We’re sent reeling forward¬†to the 1900s, where Nora Goode continues writing about her ancestor. She’s compelled to tell the story of what happened, and she tracks the Fiers to eighteen years later, where Benjamin and Matthew have a farm. Edward married a woman named Rebecca, and they have a son named Ezra, and thanks to Matthew’s wife a cousin named Mary.

It is Western Pennsylvania in 1710, and we meet the Fiers again. William Goode has tracked them down, and he plans to curse them all, and shit pops off quickly. Almost immediately Edward falls off the roof, hurting his arm so that he can’t move it, and Benjamin loses feeling in his leg. They hire on Jeremy Thorne to help with farm work, and Mary quickly becomes enamored with him. She brings him water and falls in love with him in about three days, though to be fair this was Pilgrim times and you had about that long to find a suitable partner before the cholera, tuberculosis, or famine got you. Jeremy is annoyed that Mary won’t discuss it with her family, even though they’ve now shared long kisses. She goes to Edward, hoping to talk with him, but they’re distracted by a phantom fire in the trees, in which they are treated to a vision of Susannah Goode burning alive. Edward has a visceral reaction to this but doesn’t want to talk about it.

Jeremy is delightfully unhelpful about this, telling Mary that “the light plays tricks in the tress” as though some mirage could show them a girl being burned alive at the stake. They kiss some more, and Jeremy tells her his father is very ill and can’t be concerned with their romance. Mary goes to visit Rebecca, who she finds hanged from the rafters of her home in a truly gruesome moment. She sees a dark figure in a field and runs out to it, only to see Benjamin strung up like a scarecrow. A funeral is held, in which Jeremy and Mary’s relationship is revealed. Jeremy also tells her his father is the one behind the murders, his father being William Goode, and Jeremy wishes to squash the rivalry between the families. Edward overhears everything and goes to tell his uncle. Matthew reveals Susannah did die for nothing at all, and he wants to kill William Goode. Edward and Mary talk him down, insisting that they make peace with the family, and cement it with the marriage of Mary and Jeremy.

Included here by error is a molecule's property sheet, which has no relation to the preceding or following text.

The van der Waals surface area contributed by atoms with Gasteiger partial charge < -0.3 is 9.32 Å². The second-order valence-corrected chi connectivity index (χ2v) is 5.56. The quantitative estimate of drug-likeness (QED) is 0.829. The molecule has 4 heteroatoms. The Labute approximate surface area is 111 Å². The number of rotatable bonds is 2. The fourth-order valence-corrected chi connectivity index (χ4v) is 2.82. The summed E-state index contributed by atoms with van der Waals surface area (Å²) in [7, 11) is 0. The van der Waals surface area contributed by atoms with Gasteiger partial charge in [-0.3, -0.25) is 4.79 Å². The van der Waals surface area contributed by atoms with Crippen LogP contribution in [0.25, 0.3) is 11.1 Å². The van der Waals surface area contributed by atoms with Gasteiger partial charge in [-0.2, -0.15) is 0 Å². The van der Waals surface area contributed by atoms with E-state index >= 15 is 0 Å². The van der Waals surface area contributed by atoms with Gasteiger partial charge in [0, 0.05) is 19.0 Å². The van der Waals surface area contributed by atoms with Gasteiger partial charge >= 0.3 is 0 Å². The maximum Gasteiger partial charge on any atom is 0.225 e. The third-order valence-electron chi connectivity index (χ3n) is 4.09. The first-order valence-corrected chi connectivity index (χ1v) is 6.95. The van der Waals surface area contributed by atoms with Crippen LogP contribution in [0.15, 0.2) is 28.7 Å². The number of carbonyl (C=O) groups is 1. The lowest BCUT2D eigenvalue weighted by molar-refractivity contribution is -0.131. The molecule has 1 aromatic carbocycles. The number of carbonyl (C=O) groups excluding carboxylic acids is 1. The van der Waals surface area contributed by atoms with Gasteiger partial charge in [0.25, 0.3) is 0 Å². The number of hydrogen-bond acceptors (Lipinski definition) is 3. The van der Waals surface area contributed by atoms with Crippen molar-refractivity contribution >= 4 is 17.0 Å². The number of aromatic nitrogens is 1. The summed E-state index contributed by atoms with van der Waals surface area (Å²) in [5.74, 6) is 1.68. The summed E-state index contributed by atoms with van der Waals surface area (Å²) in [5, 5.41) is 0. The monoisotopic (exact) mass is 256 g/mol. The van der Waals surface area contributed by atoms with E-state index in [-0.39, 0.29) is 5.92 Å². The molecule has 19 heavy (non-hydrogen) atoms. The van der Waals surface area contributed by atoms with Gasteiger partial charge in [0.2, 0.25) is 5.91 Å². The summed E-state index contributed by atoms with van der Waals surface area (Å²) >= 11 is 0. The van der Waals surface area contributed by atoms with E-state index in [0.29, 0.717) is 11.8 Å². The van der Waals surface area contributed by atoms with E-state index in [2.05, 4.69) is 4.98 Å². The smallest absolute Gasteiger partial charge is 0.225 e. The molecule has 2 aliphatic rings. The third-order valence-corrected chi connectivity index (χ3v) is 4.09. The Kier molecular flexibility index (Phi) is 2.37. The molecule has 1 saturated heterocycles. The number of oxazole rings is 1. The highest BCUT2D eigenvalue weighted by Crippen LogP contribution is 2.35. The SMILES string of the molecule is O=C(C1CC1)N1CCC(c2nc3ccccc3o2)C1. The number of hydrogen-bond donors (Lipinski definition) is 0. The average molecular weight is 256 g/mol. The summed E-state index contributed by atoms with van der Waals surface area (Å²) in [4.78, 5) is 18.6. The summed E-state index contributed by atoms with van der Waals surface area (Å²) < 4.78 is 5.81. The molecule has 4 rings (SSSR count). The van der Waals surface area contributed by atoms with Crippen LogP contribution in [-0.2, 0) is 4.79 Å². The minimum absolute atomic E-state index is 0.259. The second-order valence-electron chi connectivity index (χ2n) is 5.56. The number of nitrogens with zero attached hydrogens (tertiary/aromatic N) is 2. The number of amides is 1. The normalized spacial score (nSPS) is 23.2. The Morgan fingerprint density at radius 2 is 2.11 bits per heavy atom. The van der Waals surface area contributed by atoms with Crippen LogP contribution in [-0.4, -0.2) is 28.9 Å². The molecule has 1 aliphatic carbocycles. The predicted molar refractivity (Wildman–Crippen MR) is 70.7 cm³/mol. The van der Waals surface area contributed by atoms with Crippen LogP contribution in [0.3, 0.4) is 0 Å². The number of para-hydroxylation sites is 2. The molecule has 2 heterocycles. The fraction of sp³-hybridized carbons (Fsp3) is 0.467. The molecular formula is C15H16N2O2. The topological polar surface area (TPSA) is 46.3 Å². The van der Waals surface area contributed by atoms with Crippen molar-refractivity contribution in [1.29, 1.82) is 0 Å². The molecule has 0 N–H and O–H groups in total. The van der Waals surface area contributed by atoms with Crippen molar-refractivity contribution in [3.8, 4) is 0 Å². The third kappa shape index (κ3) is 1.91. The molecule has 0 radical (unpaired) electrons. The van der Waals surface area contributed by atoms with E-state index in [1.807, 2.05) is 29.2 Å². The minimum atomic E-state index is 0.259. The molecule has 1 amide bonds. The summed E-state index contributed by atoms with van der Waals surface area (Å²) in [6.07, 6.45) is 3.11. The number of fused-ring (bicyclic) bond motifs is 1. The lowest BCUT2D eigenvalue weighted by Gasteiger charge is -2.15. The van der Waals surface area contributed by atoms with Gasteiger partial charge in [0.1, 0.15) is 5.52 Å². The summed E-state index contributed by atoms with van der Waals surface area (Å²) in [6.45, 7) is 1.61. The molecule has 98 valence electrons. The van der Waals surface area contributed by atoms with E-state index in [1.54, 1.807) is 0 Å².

Jeremy is invited to the Fier home in order to smooth things over, but about two seconds after he arrives, this horrifying passage happens:

As Jeremy crossed the room to greet him, Matthew Fier raised the silver disk over his head and pointed it at Jeremy.

Jeremy hesitated. His smile faded.

Matthew called out the words on the back of the disk: “Dominatio per malum!”

Jeremy’s head exploded with a low pop!

At first no one was certain where the sound had come from.

Mary was the first to realize that something horrible had happened.

Jeremy’s skull cracked open, and the skin on his face blistered and peeled away. Pink brains bubbled up from his open skull. His face appeared to melt away, an another face pushed up from his shattered skull.

Because Jeremy isn’t Jeremy at all! He was William all along, trying to get close to the Fiers! The Latin phrase is finally revealed to be “Power through Evil” which is honestly a terrible family motto no matter how it’s sliced. If you’re not indoctrinating your children, why even have that motto. William and Matthew have a wizard battle, and Edward grabs Mary and Ezra, escaping their home.

We are shutted forward again to the Western Pennyslvania Wilderness in 1725. Ezra is a grown man now, whose father died, and Mary, who never recovered from seeing Jeremy’s fucking head explode, drowns herself. He returns to the family home with only a vague recollection of what happened that night and the name of William Goode. He finds Matthew boarded himself and Constance up until the day they died, and Ezra swears revenge.

Back in 1900, Nora continues her writing, and she promises that it’s TO BE CONTINUED…

Favorite Line

“I will never apologize to a murderer,” he muttered.

“You and Benjamin are also murderers!” Mary cried.

Fear Street Trends Anachronisms

I don’t know nearly enough about these time periods to talk smack about Stine’s research methods. And I definitely don’t know enough about 17th century Satanists and/or black magic users to talk smack about the Fiers. I did find evidence that Puritans did attend grammar school, which taught Latin, though it’s fair that Susannah would not have this education. I’m just saying that Dominatio per malum would’ve been easily figured out by anyone. It’s also baffling to me that the Fiers didn’t indoctrinate their children in their black magic, but I guess this cycle of Fiers doing violence on Goodes doing violence on Fiers wouldn’t happen otherwise.


I was expecting a little more out of this, since people fondly remember the Fear Street Saga. Maybe because I didn’t have nostalgia for this, I was slightly less forgiving, so I’m going to give it two exploding heads out of five.


2 thoughts on “Fear Street Saga #1 – The Betrayal

  1. Pingback: Fear Street: The TV Series | Welcome to Fear Street

  2. Pingback: Top Fear Street Books (According to R.L. Stine) | Welcome to Fear Street